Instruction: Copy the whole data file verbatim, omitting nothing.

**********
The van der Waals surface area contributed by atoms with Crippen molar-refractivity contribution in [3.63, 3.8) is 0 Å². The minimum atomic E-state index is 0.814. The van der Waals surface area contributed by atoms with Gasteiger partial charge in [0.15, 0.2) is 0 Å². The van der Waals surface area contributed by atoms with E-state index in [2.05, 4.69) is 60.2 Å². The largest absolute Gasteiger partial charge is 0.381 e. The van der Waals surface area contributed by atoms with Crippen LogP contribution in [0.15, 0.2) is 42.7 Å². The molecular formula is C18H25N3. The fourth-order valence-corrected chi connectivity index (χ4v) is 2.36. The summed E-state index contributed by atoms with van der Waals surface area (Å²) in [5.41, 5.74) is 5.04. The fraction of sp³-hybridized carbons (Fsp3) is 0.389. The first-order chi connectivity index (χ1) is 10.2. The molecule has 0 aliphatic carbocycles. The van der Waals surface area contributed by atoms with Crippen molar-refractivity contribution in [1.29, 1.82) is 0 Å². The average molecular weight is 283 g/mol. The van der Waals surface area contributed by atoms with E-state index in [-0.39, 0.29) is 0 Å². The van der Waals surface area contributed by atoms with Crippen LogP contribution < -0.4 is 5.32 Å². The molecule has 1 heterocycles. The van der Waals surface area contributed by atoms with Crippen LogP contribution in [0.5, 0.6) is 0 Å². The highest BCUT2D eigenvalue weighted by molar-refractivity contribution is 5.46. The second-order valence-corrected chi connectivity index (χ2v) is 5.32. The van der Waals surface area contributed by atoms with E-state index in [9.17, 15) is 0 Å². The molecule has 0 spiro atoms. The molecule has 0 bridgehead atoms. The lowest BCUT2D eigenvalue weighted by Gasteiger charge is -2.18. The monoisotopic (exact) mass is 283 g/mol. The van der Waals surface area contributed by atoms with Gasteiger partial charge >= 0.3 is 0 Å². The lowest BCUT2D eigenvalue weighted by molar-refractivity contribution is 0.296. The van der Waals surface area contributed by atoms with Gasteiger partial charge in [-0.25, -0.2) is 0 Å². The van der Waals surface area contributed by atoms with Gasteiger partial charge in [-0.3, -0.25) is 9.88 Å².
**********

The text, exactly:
The van der Waals surface area contributed by atoms with Crippen molar-refractivity contribution in [3.63, 3.8) is 0 Å². The minimum atomic E-state index is 0.814. The van der Waals surface area contributed by atoms with Gasteiger partial charge in [0.15, 0.2) is 0 Å². The van der Waals surface area contributed by atoms with E-state index in [2.05, 4.69) is 60.2 Å². The largest absolute Gasteiger partial charge is 0.381 e. The van der Waals surface area contributed by atoms with Crippen LogP contribution in [0.15, 0.2) is 42.7 Å². The molecular formula is C18H25N3. The fourth-order valence-corrected chi connectivity index (χ4v) is 2.36. The summed E-state index contributed by atoms with van der Waals surface area (Å²) in [5.41, 5.74) is 5.04. The fraction of sp³-hybridized carbons (Fsp3) is 0.389. The first-order chi connectivity index (χ1) is 10.2. The molecule has 0 aliphatic carbocycles. The van der Waals surface area contributed by atoms with Crippen molar-refractivity contribution in [1.29, 1.82) is 0 Å². The average molecular weight is 283 g/mol. The van der Waals surface area contributed by atoms with E-state index in [-0.39, 0.29) is 0 Å². The van der Waals surface area contributed by atoms with Crippen LogP contribution < -0.4 is 5.32 Å². The molecule has 1 heterocycles. The van der Waals surface area contributed by atoms with Crippen LogP contribution in [0.5, 0.6) is 0 Å². The highest BCUT2D eigenvalue weighted by molar-refractivity contribution is 5.46. The second-order valence-corrected chi connectivity index (χ2v) is 5.32. The van der Waals surface area contributed by atoms with E-state index in [9.17, 15) is 0 Å². The molecule has 0 spiro atoms. The molecule has 0 bridgehead atoms. The lowest BCUT2D eigenvalue weighted by Gasteiger charge is -2.18. The monoisotopic (exact) mass is 283 g/mol. The van der Waals surface area contributed by atoms with Gasteiger partial charge >= 0.3 is 0 Å². The lowest BCUT2D eigenvalue weighted by molar-refractivity contribution is 0.296. The van der Waals surface area contributed by atoms with Gasteiger partial charge in [-0.25, -0.2) is 0 Å². The van der Waals surface area contributed by atoms with Gasteiger partial charge in [-0.3, -0.25) is 9.88 Å².